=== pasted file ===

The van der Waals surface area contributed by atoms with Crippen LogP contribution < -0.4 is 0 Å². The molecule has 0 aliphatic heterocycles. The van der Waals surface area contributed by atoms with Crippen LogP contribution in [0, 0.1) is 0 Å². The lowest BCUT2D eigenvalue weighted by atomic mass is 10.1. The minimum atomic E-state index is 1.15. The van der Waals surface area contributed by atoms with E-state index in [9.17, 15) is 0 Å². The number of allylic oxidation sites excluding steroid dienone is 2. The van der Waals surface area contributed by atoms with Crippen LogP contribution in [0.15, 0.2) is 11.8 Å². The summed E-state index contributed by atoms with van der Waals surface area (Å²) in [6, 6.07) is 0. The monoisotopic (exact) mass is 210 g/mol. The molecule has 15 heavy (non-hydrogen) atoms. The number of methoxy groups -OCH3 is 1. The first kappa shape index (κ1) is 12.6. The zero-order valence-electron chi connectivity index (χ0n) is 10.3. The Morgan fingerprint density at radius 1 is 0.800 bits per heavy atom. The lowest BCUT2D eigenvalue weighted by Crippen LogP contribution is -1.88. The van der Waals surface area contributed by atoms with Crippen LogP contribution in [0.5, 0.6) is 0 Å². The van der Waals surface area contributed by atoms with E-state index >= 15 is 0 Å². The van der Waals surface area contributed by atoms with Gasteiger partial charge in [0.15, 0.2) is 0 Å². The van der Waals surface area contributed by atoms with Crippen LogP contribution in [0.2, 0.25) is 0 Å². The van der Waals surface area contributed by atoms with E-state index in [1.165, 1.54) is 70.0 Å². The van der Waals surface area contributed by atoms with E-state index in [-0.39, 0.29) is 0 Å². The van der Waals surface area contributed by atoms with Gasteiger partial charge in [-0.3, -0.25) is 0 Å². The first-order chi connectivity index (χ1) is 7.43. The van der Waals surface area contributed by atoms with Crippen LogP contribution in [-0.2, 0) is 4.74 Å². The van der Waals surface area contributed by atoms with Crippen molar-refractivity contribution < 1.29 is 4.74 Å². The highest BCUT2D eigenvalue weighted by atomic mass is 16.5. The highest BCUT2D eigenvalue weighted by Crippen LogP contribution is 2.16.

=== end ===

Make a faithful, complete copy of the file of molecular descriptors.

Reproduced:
The van der Waals surface area contributed by atoms with Crippen LogP contribution < -0.4 is 0 Å². The molecule has 0 aliphatic heterocycles. The van der Waals surface area contributed by atoms with Crippen LogP contribution in [0, 0.1) is 0 Å². The lowest BCUT2D eigenvalue weighted by atomic mass is 10.1. The minimum atomic E-state index is 1.15. The van der Waals surface area contributed by atoms with E-state index in [9.17, 15) is 0 Å². The number of allylic oxidation sites excluding steroid dienone is 2. The van der Waals surface area contributed by atoms with Crippen LogP contribution in [0.15, 0.2) is 11.8 Å². The summed E-state index contributed by atoms with van der Waals surface area (Å²) in [6, 6.07) is 0. The monoisotopic (exact) mass is 210 g/mol. The molecule has 15 heavy (non-hydrogen) atoms. The number of methoxy groups -OCH3 is 1. The first kappa shape index (κ1) is 12.6. The zero-order valence-electron chi connectivity index (χ0n) is 10.3. The Morgan fingerprint density at radius 1 is 0.800 bits per heavy atom. The lowest BCUT2D eigenvalue weighted by Crippen LogP contribution is -1.88. The van der Waals surface area contributed by atoms with Crippen LogP contribution in [0.5, 0.6) is 0 Å². The van der Waals surface area contributed by atoms with E-state index >= 15 is 0 Å². The van der Waals surface area contributed by atoms with Gasteiger partial charge in [0.15, 0.2) is 0 Å². The van der Waals surface area contributed by atoms with Crippen LogP contribution in [0.2, 0.25) is 0 Å². The van der Waals surface area contributed by atoms with E-state index in [1.165, 1.54) is 70.0 Å². The van der Waals surface area contributed by atoms with E-state index in [-0.39, 0.29) is 0 Å². The van der Waals surface area contributed by atoms with Gasteiger partial charge in [-0.3, -0.25) is 0 Å². The first-order chi connectivity index (χ1) is 7.43. The van der Waals surface area contributed by atoms with Crippen LogP contribution in [-0.2, 0) is 4.74 Å². The van der Waals surface area contributed by atoms with Crippen molar-refractivity contribution < 1.29 is 4.74 Å². The highest BCUT2D eigenvalue weighted by atomic mass is 16.5. The highest BCUT2D eigenvalue weighted by Crippen LogP contribution is 2.16.